Cardiorespiratory Fitness - Running

Running enables the body to improve the transport of blood and oxygen to the working muscles and brings about positive changes in the muscles’ ability to produce energy. Running fits well into any physical training program ‘because a training effect can be attained with only three 20-minute workouts per week.
Some soldiers may need instruction to improve their running ability. The following style of running is desired. The head is erect with the body in a straight line or slightly bent forward at the waist. The elbows are bent so the forearms are relaxed and held loosely at waist level. The arms swing naturally from front to rear in straight lines. (Cross-body arm movements waste energy. The faster the run, the faster the arm action.) The toes point straight ahead, and the feet strike on the heel and push off at the big toe.
Besides learning running techniques, soldiers need information on ways to prevent running injuries. The most common injuries associated with PT in the Army result from running and occur to the feet, ankles, knees, and legs. Proper warm-up and cool-down, along with stretching exercises and wearing appropriate clothing and well-fitting running shoes, help prevent injuries. Important information on safety factors and common running injuries is presented in Chapter 13 and Appendix E.
Failure to allow recovery between hard bouts of running cannot only lead to overtraining, but can also be a major cause of injuries. A well-conditioned soldier can run five to six times a week. However, to do this safely, he should do two things: 1) gradually buildup to running that frequently; and, 2) vary
the intensity and/or duration of the running sessions to allow recovery between them.

Ability Group Running
Traditionally, soldiers have run in unit formations at a pace prescribed by the PT leader. Commanders have used unit runs to improve unit cohesion and fitness levels. Unfortunately, too many soldiers are not challenged enough by the intensity or duration of the unit run, and they do not receive a training benefit. For example, take a company that runs at a nine-minute-per-mile pace for two miles. Only soldiers who cannot run two miles in a time faster than 18 minutes will receive a significant training effect. Therefore, in terms of conditioning, most soldiers who can pass the 2-mile-run test are wasting their time and losing the chance to train hard to excel. Ability group running (AGR) is the best way to provide enough intensity so each soldier can improve his own level of CR fitness.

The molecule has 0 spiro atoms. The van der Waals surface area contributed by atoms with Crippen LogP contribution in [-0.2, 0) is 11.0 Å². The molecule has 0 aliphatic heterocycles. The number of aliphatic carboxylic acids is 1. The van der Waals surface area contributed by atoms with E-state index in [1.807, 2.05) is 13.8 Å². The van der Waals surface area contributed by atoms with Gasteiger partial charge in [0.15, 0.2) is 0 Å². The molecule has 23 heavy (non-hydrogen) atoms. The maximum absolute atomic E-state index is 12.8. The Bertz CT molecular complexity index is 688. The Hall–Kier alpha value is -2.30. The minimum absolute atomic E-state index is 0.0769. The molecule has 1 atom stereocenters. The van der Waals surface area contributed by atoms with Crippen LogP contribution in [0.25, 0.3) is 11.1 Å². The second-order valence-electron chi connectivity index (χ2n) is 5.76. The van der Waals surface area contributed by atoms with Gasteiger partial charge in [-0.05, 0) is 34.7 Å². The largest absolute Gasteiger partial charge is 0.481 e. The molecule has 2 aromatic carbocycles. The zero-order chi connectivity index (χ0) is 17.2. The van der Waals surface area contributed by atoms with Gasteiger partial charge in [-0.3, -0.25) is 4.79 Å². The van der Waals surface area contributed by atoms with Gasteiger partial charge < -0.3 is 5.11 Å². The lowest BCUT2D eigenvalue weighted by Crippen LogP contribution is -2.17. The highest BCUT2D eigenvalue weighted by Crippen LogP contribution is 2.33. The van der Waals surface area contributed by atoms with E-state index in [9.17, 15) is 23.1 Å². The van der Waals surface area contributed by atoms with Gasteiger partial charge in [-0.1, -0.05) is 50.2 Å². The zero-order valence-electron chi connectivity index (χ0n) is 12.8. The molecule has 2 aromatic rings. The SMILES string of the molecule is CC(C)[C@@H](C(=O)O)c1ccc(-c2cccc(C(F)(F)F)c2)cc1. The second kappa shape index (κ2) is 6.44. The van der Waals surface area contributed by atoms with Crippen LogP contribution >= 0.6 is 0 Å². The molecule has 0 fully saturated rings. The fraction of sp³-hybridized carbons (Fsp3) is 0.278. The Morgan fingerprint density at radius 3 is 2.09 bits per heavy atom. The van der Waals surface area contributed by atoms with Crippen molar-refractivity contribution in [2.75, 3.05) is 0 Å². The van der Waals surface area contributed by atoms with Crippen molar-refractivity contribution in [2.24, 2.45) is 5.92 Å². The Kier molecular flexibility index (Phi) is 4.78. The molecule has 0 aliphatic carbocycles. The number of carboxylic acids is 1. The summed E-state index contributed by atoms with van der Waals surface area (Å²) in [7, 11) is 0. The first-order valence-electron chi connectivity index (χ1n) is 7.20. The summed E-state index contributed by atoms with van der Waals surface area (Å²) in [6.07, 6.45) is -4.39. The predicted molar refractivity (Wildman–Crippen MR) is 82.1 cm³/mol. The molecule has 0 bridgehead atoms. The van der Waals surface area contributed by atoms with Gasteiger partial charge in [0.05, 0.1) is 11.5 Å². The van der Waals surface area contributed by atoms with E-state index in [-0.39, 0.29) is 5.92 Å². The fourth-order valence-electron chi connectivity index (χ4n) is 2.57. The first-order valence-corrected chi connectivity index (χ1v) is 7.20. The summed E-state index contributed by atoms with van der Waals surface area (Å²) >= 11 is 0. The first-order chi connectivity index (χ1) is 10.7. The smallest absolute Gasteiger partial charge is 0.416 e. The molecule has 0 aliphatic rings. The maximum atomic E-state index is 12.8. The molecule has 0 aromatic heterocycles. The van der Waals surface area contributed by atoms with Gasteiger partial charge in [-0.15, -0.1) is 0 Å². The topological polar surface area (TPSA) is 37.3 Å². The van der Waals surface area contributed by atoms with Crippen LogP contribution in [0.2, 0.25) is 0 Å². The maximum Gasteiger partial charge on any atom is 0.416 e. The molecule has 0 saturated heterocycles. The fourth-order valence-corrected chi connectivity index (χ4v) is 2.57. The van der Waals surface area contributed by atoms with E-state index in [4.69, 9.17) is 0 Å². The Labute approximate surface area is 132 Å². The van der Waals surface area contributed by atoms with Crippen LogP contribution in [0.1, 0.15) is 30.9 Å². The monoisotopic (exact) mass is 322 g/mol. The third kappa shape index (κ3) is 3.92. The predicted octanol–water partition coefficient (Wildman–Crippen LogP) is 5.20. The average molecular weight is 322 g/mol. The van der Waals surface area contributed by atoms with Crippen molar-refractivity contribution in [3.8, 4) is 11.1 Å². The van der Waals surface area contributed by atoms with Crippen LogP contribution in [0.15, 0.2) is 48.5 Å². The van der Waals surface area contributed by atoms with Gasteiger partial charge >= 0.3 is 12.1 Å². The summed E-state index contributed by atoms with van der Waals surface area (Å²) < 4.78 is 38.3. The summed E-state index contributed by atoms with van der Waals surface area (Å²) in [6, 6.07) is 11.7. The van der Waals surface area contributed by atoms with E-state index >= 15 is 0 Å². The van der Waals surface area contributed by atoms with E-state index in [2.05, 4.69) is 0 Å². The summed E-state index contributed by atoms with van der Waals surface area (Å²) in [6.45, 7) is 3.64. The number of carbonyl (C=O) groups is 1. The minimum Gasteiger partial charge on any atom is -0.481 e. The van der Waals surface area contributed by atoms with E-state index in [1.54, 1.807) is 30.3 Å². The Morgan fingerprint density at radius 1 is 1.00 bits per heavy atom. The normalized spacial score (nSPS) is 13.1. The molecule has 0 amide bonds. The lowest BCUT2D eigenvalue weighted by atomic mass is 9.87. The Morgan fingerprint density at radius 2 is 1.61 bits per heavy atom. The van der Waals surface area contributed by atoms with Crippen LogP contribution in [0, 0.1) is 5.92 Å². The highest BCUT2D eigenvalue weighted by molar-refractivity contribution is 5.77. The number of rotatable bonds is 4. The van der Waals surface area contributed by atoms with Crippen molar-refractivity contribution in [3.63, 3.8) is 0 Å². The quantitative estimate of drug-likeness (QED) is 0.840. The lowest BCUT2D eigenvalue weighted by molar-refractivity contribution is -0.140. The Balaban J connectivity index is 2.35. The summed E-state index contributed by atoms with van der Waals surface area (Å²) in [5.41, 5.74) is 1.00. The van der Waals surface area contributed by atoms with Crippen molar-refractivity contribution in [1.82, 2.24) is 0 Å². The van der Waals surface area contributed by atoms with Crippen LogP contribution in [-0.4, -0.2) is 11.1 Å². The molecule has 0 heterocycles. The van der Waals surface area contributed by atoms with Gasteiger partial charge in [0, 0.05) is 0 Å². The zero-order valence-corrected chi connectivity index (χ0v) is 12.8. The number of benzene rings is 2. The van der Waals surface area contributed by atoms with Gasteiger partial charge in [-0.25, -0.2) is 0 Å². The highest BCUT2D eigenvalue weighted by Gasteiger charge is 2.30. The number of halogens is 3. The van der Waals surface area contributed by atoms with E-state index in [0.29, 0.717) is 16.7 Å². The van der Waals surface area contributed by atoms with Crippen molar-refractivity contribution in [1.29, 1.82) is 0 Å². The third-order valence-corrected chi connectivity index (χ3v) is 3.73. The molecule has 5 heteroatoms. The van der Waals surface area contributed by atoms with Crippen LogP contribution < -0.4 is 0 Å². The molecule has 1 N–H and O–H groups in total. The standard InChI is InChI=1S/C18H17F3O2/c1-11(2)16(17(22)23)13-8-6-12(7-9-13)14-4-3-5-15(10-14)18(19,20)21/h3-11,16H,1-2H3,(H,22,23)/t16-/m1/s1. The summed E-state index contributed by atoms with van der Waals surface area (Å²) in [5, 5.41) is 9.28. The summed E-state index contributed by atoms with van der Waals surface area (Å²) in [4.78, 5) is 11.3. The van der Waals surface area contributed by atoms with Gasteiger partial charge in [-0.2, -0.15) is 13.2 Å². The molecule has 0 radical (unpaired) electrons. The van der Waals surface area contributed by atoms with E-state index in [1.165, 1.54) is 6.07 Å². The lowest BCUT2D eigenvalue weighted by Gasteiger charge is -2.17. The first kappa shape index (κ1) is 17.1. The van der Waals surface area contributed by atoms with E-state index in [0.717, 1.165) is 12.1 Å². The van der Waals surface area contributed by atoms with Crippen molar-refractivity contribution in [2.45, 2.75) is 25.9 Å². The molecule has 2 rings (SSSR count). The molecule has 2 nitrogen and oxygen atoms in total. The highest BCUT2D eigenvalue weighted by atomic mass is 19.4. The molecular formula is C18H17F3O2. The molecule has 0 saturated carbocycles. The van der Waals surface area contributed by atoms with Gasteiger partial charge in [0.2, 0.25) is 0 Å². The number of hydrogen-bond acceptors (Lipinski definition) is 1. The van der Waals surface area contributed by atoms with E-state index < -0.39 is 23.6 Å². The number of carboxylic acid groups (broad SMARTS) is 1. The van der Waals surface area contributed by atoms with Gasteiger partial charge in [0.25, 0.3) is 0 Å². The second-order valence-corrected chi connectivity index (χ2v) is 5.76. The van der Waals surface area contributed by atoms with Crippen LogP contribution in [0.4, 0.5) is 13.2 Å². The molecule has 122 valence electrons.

AGR lets soldiers train in groups of near-equal ability. Each group runs at a pace intense enough to produce a training effect for that group and each soldier in it. Leaders should program these runs for specific lengths of time, not miles to be run. This procedure lets more-fit groups run a greater distance than the less-fit groups in the same time period thus enabling every soldier to improve.
The best way to assign soldiers to ability groups is to make a list, in order, of the unit’s most recent APFT 2-mile-run times. The number of groups depends on the unit size, number of leaders available to conduct the runs, and range of 2-mile-run times. A company-sized unit broken down into four to six ability groups, each with a leader, is best for aerobic training, For activities like circuits, strength training, and competitive events, smaller groups are easier to work with than one large group.
Because people progress at different rates, soldiers should move to faster groups when they are ready. To help them train at their THR and enhance their confidence, those who have a hard time keeping up with a group should be placed in a slower group. As the unit’s fitness level progresses, so should the intensity at which each group exercises. Good leadership will prevent a constant shifting of soldiers between groups due to lack of effort.
AGR is best conducted at the right intensity at least three times a week. As explained, the CR system should not be exercised “hard” on consecutive days. If AGR is used on hard CR training days, unit runs at lower intensities are good for recovery days. Using this rotation, soldiers can gain the desired benefits of both unit and ability-group runs. The problem comes when units have a limited number of days for PT and there is not enough time for both. In this case, unit runs should seldom, if ever, be used and should be recognized for what they are -- runs to build unit cohesion.
Leaders can use additional methods to achieve both goals. The unit can begin in formation and divide into ability groups at a predetermined release point. The run can also begin with soldiers divided into ability groups which join at a link-up point. Alternately, ability groups can be started over the same route in a stagger, with the slowest group first. Linkups occur as each faster group overtakes slower groups.
With imagination and planning, AGR will result in more effective training workouts for each soldier. The argument that ability-group running detracts from unit cohesion is invalid. Good leadership and training in all areas promote unit cohesion and team spirit; training that emphasizes form over substance does not.